- Global settlements that resolve the entire claim. (This settlement effectively ends the workers’ compensation case once the State Board approves the settlement.)
- Settlements that resolve only indemnity benefits and leave the medical treatment open and available to the injured worker
- Settlements that resolve only medical treatment and do not address the closure of indemnity benefits
1. Global settlement agreements
There are 2 types of global settlements: liability and no liability.
A liability global settlement occurs where the injured worker has received indemnity benefits of some sort. In the settlement agreement, the employer and the insurance carrier admit that the injured worker was hurt on the job, and agrees to settle the claim for a certain amount.
In a no liability global settlement, no indemnity benefits have been paid and the employer and insurance carrier don’t admit that the injured worker got hurt on the job. A no liability settlement may be more beneficial when it comes to insurance rates for the employer, but it typically has no effect for the injured worker so long as the settlement payment is enough.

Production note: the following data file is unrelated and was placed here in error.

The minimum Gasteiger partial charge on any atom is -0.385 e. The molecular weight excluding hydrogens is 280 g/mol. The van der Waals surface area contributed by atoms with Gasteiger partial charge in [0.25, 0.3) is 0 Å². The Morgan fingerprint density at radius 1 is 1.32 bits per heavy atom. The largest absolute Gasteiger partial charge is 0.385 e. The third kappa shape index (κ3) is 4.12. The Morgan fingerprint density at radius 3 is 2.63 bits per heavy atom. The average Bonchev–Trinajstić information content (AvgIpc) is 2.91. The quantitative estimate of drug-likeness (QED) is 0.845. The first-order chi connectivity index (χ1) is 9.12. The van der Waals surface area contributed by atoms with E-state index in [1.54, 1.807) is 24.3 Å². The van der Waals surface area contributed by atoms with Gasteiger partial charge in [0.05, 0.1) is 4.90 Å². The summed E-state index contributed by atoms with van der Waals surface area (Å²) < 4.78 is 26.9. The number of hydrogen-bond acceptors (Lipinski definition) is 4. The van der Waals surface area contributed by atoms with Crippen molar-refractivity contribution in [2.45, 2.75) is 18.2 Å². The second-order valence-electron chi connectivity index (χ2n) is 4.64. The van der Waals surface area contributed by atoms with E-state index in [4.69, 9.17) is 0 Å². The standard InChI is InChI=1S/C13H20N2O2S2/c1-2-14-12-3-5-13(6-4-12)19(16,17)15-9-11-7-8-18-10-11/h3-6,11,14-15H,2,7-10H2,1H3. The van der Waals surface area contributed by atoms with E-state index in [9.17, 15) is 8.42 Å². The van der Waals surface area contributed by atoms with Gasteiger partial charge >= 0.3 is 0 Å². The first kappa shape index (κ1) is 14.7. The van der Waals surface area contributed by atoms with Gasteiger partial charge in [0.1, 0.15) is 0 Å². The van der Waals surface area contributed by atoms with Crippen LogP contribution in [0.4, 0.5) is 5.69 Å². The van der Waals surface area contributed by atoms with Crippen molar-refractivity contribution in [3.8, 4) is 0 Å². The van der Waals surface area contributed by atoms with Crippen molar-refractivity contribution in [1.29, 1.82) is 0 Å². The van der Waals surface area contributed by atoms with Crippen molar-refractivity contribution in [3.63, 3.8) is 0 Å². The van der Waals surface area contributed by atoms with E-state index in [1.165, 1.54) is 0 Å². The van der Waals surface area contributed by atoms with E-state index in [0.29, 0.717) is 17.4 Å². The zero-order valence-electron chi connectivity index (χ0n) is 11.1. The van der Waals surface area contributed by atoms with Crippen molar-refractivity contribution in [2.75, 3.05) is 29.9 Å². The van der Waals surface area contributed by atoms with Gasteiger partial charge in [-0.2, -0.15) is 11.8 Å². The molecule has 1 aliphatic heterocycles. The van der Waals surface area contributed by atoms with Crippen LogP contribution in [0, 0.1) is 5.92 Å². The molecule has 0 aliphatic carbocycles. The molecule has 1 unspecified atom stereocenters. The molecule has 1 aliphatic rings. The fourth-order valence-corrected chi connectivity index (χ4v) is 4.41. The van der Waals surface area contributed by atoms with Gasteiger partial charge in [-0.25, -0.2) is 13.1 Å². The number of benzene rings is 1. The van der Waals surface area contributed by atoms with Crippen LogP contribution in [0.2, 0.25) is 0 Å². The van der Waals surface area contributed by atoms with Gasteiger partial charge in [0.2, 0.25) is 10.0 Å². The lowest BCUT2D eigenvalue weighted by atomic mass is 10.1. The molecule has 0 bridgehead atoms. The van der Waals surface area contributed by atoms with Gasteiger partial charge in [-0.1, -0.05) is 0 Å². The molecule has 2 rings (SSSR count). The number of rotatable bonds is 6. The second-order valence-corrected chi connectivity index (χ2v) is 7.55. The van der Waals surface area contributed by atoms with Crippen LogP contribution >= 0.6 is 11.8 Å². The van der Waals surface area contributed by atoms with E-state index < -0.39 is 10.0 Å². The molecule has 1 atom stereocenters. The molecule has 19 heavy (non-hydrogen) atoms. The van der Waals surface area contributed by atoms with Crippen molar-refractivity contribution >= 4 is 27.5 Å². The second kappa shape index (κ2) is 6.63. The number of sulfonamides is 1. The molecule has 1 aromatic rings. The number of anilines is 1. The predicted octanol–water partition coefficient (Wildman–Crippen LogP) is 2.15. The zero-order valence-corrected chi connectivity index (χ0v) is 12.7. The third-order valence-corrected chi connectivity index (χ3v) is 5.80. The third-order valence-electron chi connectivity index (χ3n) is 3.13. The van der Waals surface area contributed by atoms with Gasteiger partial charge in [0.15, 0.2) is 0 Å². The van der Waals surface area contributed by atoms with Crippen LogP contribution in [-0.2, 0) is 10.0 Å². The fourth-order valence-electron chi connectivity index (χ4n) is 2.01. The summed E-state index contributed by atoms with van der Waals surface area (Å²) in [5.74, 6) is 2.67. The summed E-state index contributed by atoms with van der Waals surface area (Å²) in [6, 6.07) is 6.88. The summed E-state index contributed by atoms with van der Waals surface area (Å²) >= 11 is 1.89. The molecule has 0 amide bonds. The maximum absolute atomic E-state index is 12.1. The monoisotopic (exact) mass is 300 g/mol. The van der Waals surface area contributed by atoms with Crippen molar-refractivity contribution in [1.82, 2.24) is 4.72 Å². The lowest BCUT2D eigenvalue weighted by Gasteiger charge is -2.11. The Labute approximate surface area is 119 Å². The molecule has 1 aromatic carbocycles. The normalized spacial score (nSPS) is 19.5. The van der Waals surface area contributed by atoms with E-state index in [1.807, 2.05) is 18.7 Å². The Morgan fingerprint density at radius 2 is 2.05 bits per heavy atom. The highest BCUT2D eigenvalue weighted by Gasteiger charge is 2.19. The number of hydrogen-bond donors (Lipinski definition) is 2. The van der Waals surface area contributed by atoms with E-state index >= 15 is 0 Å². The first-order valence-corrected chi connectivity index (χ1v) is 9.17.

Both types of global settlements close the case out. This means that the settlement must take into account past due, current and future indemnity benefits, all medical treatment—including potential past bills that have not been paid, future treatment that the injured worker may require, and the cost of any independent medical evaluations—along with the permanent partial disability rating.
Once the State Board approves the settlement agreement, it’s nearly impossible to have the settlement overturned (barring fraud).
Benefits of global workers’ compensation settlements